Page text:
Introducing Go to your organization
Go is without a doubt a growing language. Some still consider it a young language, due to the fact that it was released “just” under 5 years ago. Regardless of this, Go has seen a good adoption in the servers and networking space, with projects like Kubernetes, Terraform, rkt or Docker all being written in Go.
Now, you see all those cool projects, you hear that Go has an excellent performance, it’s easy to read, fun to write and you’ll say: I want to use this on my job. How should I get my colleagues / boss to accept it as well?
First of all, let me stop you from your first impulse. Whatever you want to do, do not force Go upon your colleagues / company. If you do that, chances are that it will be met with more resistance than you expect and most likely you’ll fail to get anywhere with it. And that’s the best case scenario.
Another important aspect to consider would be how proficient are you with it. The more proficient you are, the easier it will be to argue for Go as you’ll be able to inspire confidence to your colleagues on your knowledge about the language. This will be useful as introducing a new language always comes with risks and potential problems that you might not anticipate from the beginning.
There are different approaches to this so I’ll talk a bit from the experience I’ve had introducing it to three different companies.
By far, the most effective is the one where you are lucky and your peers will already be interested in a new language, maybe even Go itself. If you are in this situation then most of the work is done. A key factor in this case is having a fair comparison with either other languages that are being investigated.
The next, more common situation, will be that you are the only one in the team, or maybe even the whole company, that knows anything about Go.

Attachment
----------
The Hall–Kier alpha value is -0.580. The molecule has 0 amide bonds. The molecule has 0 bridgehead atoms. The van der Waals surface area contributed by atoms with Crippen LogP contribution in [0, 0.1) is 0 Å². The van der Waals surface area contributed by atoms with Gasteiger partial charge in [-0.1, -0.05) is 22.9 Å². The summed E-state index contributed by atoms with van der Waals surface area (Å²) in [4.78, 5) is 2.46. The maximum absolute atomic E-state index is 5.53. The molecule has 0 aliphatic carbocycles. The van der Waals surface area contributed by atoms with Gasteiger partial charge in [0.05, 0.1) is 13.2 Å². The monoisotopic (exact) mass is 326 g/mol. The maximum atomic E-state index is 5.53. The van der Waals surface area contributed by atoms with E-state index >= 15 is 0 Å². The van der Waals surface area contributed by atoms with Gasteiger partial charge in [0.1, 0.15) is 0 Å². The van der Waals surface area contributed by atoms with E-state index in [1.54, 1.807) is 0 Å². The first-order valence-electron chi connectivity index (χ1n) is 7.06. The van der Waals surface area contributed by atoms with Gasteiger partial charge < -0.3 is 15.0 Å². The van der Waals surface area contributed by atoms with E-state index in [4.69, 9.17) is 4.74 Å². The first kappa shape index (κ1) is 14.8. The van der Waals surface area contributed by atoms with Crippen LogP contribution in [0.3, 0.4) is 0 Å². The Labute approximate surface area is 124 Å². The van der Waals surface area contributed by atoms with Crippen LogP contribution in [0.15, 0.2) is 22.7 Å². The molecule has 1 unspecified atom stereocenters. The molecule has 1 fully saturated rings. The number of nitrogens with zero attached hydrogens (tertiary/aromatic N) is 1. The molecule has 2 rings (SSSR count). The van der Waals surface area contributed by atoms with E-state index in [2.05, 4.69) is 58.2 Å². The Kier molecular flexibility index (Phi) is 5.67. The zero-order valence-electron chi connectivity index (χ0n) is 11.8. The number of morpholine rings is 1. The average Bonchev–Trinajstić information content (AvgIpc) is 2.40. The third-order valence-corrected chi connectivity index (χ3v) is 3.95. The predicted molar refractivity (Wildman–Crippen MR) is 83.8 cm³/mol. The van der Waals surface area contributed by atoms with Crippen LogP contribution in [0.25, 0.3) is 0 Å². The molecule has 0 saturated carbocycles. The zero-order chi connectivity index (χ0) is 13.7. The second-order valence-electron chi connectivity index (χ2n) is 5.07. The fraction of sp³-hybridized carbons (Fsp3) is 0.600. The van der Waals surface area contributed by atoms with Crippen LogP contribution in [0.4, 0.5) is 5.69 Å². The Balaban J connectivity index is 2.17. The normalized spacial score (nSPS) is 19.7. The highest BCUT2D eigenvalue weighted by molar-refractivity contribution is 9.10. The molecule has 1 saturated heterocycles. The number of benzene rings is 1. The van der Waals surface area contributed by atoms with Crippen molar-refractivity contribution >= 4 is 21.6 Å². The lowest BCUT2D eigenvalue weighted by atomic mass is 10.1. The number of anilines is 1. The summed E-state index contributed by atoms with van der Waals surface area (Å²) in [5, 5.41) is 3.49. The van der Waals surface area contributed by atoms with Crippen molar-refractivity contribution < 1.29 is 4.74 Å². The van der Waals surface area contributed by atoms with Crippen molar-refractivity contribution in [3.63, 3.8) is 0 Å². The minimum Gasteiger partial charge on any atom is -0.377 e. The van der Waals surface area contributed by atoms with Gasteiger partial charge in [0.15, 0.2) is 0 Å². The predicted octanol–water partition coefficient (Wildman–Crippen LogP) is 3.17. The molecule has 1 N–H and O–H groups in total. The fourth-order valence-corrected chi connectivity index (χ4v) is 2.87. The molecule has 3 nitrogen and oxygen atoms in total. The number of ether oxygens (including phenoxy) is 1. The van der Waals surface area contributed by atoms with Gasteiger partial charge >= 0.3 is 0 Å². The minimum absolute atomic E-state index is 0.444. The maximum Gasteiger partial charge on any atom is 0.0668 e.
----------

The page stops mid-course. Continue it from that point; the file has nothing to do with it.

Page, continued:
What worked great for me was to do small tools which solve specific problems, preferably that do not impact the business but do make your life or others a lot easier.
Another approach is writing a small piece of your system, preferably something quick to refactor but that could gain a lot from Go’s strengths: either the code will be a lot easier to read, to maintain or a lot faster.
Naturally, if you do these small things, at some point your colleagues might wonder about them and then you can have a discussion about the language. Then you’ll be able to show the strengths and weaknesses of Go.
At the end of the day you might have either success with this or not, you have to keep in mind that people should choose their tools to fit the problem space they are working on but they’ll also pick something they “like”. And sometimes it’s worth waiting for a few months and gauging the interest again.
Don’t sugar coat Go, don’t try to make it the silver bullet your team needs and most of all, not force upon others and don’t forget that there are a lot of open-source projects that need your help. So if you are unsuccessful in getting your company to use it, you can still work with Go on various fun projects until such time this decision will be revisited.